In Accra, Lumumba met and made friends with President Nkrumah and other progressive heads of state, namely Gamal Abdul Nasser of Egypt, Ahmed Sékou Touré of Guinea and Modibo Keita of Mali. He also met many of the most illustrious African liberation leaders, including Amilcar Cabral of Cape Verde and Guinea-Bissau, Frantz Fanon of Algeria and Félix-Roland Moumié of Cameroon. Lumumba's own speech to the conference on December 11, 1958 was one of the most greatly applauded by over 300 delegates representing political parties, liberation movements, trade unions and other civil society organizations from 28 African countries and colonies and from the African diaspora in the Americas. The speech marked a total rupture with his pre-1958 positions. Colonialism was no longer seen as a harbinger of Western civilization, but a system of exploitation and injustice. Colonial invaders and their successors were no longer heroes to be admired, but racists with an idiotic superiority complex. Finally, the objective of the Congolese people's struggle was no longer racial equality in a Belgo-Congolese community, but their liberation from colonialism and the attainment of independence. This was a conceptualization of the struggle against colonialism and imperialism purely from the standpoint of African nationalism. His prestige and his confidence level were enhanced by his election to the executive committee of the AAPC.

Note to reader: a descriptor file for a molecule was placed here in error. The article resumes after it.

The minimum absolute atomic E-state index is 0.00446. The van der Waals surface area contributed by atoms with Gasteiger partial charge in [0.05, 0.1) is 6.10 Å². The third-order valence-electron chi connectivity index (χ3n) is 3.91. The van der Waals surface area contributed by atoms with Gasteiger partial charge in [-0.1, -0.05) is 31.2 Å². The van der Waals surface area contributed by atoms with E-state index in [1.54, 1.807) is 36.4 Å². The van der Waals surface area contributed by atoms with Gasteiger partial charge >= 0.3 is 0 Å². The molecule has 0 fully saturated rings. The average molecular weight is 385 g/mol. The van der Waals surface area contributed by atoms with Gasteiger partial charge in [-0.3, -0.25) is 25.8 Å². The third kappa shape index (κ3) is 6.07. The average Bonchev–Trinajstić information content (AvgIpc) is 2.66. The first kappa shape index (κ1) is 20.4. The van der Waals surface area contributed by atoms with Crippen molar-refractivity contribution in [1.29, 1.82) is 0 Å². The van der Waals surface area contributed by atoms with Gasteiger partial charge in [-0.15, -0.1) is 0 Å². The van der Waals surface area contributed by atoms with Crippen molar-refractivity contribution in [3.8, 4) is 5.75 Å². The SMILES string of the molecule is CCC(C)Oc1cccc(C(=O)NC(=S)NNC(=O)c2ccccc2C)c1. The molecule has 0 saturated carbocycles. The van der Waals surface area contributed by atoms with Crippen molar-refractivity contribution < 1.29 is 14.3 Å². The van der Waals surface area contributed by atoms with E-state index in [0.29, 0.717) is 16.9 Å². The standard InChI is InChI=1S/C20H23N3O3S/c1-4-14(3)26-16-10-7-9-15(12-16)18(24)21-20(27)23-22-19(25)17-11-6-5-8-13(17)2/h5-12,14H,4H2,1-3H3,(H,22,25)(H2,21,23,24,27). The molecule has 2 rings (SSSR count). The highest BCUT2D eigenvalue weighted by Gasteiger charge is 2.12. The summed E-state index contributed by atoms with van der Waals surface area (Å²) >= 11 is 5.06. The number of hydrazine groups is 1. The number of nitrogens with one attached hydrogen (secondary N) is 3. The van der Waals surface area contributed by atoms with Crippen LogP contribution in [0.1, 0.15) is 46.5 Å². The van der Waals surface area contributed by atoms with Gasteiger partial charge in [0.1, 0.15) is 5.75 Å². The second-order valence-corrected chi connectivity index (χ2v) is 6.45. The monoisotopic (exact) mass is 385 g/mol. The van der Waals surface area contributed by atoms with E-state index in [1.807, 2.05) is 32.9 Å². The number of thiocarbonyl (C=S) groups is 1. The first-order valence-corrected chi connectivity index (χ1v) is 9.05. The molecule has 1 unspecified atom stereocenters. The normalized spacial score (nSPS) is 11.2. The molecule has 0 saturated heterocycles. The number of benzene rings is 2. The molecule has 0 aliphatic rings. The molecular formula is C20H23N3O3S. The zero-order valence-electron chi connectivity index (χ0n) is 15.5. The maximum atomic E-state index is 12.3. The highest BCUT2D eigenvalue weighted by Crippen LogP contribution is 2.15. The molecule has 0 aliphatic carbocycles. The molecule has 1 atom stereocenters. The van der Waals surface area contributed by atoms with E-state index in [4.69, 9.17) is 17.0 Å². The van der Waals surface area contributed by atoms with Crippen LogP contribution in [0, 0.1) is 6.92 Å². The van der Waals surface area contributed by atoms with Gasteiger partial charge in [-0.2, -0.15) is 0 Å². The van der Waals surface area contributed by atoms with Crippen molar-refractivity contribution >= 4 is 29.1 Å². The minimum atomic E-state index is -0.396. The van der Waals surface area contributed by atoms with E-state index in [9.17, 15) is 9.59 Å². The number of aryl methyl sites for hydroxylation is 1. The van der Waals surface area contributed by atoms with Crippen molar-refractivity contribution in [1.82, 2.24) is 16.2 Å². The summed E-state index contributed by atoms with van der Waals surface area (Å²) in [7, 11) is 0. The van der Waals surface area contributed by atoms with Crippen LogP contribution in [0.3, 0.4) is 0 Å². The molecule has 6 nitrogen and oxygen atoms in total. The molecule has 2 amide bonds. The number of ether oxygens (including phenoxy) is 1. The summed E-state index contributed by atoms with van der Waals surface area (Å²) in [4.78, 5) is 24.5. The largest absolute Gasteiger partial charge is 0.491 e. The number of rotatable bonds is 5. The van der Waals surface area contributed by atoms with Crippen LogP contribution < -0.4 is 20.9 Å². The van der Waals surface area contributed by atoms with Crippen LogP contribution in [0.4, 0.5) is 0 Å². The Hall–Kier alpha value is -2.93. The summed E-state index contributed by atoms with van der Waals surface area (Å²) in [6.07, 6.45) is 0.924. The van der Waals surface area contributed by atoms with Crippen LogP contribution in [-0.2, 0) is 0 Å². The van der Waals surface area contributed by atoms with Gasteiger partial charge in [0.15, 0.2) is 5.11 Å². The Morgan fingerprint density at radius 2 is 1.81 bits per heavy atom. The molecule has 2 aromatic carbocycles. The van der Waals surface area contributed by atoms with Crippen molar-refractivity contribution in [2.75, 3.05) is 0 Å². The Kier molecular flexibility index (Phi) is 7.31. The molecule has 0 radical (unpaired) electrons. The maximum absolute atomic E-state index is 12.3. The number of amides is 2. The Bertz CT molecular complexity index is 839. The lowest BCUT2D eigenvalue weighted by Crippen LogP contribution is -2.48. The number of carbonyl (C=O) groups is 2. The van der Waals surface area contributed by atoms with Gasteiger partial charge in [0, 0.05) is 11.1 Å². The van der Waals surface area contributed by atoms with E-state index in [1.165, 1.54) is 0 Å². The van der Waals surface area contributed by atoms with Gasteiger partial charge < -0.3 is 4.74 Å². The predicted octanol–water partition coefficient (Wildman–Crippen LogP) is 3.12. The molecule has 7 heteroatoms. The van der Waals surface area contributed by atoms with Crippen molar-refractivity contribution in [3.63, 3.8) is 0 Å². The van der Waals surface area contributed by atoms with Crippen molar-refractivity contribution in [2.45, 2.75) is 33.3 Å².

Lumumba returned to Kinshasa with a new engagement – to devote full-time to the struggle for independence beginning on January 1, 1959 by expanding the MNC nationally and mobilizing the masses to free the country from colonialism. The MNC delegation held a large and very successful public rally on Sunday, December 28, 1958 to give a report to the people on what had happened in Accra. Feeling that Lumumba was likely to overtake his place as the most prominent nationalist leader in the Belgian Congo, Joseph Kasavubu, the leader of the Alliance de Bakongo (Abako) scheduled his own public rally the next Sunday, January 4, 1959.